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Vince Staples stares at the money mythology and affluent-affixed aesthetic of mainstream rap with disinterest. From the gritty concrete of Long Beach, he critiques the rapper’s throne, destroying it with his gunshot tongue. This “devotee of realism” finds no utopia in ass-clapping, chains or grills. His home is his voice, his piercing voice.
On Prima Donna Staples reinforces the subversive turn he near-perfected on Summertime ‘06. The accompanying short film begins with a plastic Vince Staples bobble-head unenthused by the twerking butts either side of him. The tableau is a neat visualisation of Staples’ articulated ennui, his frustration at the sex and power politics that predominate rap. The EP exemplifies this, structurally, sonically and linguistically.
Prima Donna begins with a deflated rendition of This Little Light of Mine, a well-worn gospel classic. He strains his vocal chords, squeezes out each phoneme as if he were choking on them. His stifled rasp pulls you in. A gunshot cracks, cuts short the song. Fuck me…the bang throws me off my beautifully patterned cityrail seat – my big-body thud shakes the fragile Sydney commuters. But, this is Staples’ way, he lulls you and hushes you with coy little word-pieces and then headshots you with ‘the real’.
Staples deviates from the uniform sonic that No I.D., Clams Casino, DJ Dahi and Mikky Ekko weaved for him on Summertime ‘06. Prima Donna is an exercise in experimentation. Smile feels like The Strokes cum Kanye West circa Graduation – there is a rock-ish bassline, a fuzzier-than-static guitar solo and Staples’ incisive rhymes. At the end, Staples’ repeats “sometimes I feel like giving up”, along with a few choice, evocative phrases. These rich, but dark spoken word pieces stipple the EP, lending further to its grimness. Even though these rhymes are almost hazy-lazy, Staples’ tonal incisiveness always confers them a characteristic sharpness. He is not mincing words when he says “sometimes I wanna kill myself”.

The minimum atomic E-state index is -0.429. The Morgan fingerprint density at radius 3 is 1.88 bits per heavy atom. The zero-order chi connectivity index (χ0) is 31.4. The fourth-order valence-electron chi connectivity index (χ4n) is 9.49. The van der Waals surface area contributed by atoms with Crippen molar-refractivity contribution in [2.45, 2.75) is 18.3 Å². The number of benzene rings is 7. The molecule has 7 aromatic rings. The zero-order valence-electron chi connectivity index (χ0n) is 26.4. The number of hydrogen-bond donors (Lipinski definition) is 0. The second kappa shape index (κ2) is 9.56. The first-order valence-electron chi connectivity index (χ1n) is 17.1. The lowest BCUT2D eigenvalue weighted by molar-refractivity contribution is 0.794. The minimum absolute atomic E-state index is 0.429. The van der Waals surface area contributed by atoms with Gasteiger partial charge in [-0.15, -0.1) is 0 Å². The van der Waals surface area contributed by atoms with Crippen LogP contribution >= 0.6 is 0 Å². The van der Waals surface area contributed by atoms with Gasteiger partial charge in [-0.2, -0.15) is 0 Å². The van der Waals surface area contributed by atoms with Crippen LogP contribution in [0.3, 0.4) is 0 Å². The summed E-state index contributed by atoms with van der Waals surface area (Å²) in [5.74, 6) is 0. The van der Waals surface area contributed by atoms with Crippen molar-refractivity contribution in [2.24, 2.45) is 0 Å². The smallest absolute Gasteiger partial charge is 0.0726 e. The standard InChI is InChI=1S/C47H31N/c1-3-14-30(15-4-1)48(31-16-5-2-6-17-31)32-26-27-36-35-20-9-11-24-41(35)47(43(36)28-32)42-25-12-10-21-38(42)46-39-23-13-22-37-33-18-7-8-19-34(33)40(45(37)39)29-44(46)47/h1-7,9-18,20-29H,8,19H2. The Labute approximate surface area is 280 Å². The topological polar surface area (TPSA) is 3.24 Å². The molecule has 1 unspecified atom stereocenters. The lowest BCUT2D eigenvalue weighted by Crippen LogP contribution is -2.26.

Noteworthy are collaborations with Kilo Kish and A$AP Rocky, on Loco and Prima Donna respectively. But, before I pop off, I must rave about James Blake’s a-bit-dense and a-bit-spacious hip-hop production, especially on War Ready. The song begins with a sample of the final bars Andre 3000 spits on ATLiens that sounds like it was chopped up and thrown into a bubbling bong. It then drops off, there is a sudden silence, and then it charges in again. When it segues to Staples’ turn, his words balance on a tight-rope beat – a minimal tip-tap and a single synth line. The alternating between Andre 3000’s maximalist bubble-storm and Staples’ less-solid-than-air soundscape creates a beautiful interplay of sonic tensions. War Ready is brill. Blake and Staples’ must continue their collaborative adventure.
And you must listen to Prima Donna. It is a fortuitous taste of what is to come.